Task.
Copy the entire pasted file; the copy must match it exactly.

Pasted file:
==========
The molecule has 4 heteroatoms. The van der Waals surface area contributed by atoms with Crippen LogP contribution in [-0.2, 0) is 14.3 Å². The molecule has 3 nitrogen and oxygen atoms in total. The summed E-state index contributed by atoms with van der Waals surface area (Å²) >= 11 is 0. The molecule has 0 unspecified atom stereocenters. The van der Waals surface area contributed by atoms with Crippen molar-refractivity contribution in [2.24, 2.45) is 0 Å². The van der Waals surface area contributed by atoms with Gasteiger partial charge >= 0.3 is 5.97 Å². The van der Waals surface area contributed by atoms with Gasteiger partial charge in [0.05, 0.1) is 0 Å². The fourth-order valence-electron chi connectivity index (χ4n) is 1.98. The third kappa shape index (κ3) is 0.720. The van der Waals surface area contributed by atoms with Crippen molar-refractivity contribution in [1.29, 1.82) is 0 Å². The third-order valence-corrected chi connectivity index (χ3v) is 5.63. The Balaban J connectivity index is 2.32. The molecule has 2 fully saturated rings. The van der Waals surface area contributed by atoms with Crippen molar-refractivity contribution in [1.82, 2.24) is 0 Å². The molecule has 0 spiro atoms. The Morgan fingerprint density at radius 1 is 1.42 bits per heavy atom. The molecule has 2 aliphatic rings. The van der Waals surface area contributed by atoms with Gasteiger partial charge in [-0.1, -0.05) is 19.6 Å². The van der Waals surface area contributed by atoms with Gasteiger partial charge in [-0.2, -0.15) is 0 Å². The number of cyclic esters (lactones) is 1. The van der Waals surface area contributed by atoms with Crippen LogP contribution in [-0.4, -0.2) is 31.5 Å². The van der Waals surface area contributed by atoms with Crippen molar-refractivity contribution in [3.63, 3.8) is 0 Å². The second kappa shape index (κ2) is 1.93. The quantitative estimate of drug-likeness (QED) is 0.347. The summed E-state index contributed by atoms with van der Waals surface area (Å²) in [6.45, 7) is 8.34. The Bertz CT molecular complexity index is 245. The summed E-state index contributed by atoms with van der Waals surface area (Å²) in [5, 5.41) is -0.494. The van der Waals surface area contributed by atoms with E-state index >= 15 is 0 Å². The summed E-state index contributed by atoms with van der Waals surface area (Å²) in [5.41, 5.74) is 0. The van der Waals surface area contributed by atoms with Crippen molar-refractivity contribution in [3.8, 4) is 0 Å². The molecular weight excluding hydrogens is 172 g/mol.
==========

The molecule has 4 heteroatoms. The van der Waals surface area contributed by atoms with Crippen LogP contribution in [-0.2, 0) is 14.3 Å². The molecule has 3 nitrogen and oxygen atoms in total. The summed E-state index contributed by atoms with van der Waals surface area (Å²) >= 11 is 0. The molecule has 0 unspecified atom stereocenters. The van der Waals surface area contributed by atoms with Crippen molar-refractivity contribution in [2.24, 2.45) is 0 Å². The van der Waals surface area contributed by atoms with Gasteiger partial charge >= 0.3 is 5.97 Å². The van der Waals surface area contributed by atoms with Gasteiger partial charge in [0.05, 0.1) is 0 Å². The fourth-order valence-electron chi connectivity index (χ4n) is 1.98. The third kappa shape index (κ3) is 0.720. The van der Waals surface area contributed by atoms with Crippen molar-refractivity contribution in [1.29, 1.82) is 0 Å². The third-order valence-corrected chi connectivity index (χ3v) is 5.63. The Balaban J connectivity index is 2.32. The molecule has 2 fully saturated rings. The van der Waals surface area contributed by atoms with Crippen molar-refractivity contribution in [1.82, 2.24) is 0 Å². The molecule has 0 spiro atoms. The Morgan fingerprint density at radius 1 is 1.42 bits per heavy atom. The molecule has 2 aliphatic rings. The van der Waals surface area contributed by atoms with Gasteiger partial charge in [-0.1, -0.05) is 19.6 Å². The van der Waals surface area contributed by atoms with Gasteiger partial charge in [-0.2, -0.15) is 0 Å². The number of cyclic esters (lactones) is 1. The van der Waals surface area contributed by atoms with Crippen LogP contribution in [-0.4, -0.2) is 31.5 Å². The van der Waals surface area contributed by atoms with Crippen molar-refractivity contribution in [3.63, 3.8) is 0 Å². The second kappa shape index (κ2) is 1.93. The quantitative estimate of drug-likeness (QED) is 0.347. The summed E-state index contributed by atoms with van der Waals surface area (Å²) in [6.45, 7) is 8.34. The Bertz CT molecular complexity index is 245. The summed E-state index contributed by atoms with van der Waals surface area (Å²) in [5, 5.41) is -0.494. The van der Waals surface area contributed by atoms with E-state index >= 15 is 0 Å². The summed E-state index contributed by atoms with van der Waals surface area (Å²) in [5.41, 5.74) is 0. The van der Waals surface area contributed by atoms with Crippen molar-refractivity contribution in [3.8, 4) is 0 Å². The molecular weight excluding hydrogens is 172 g/mol.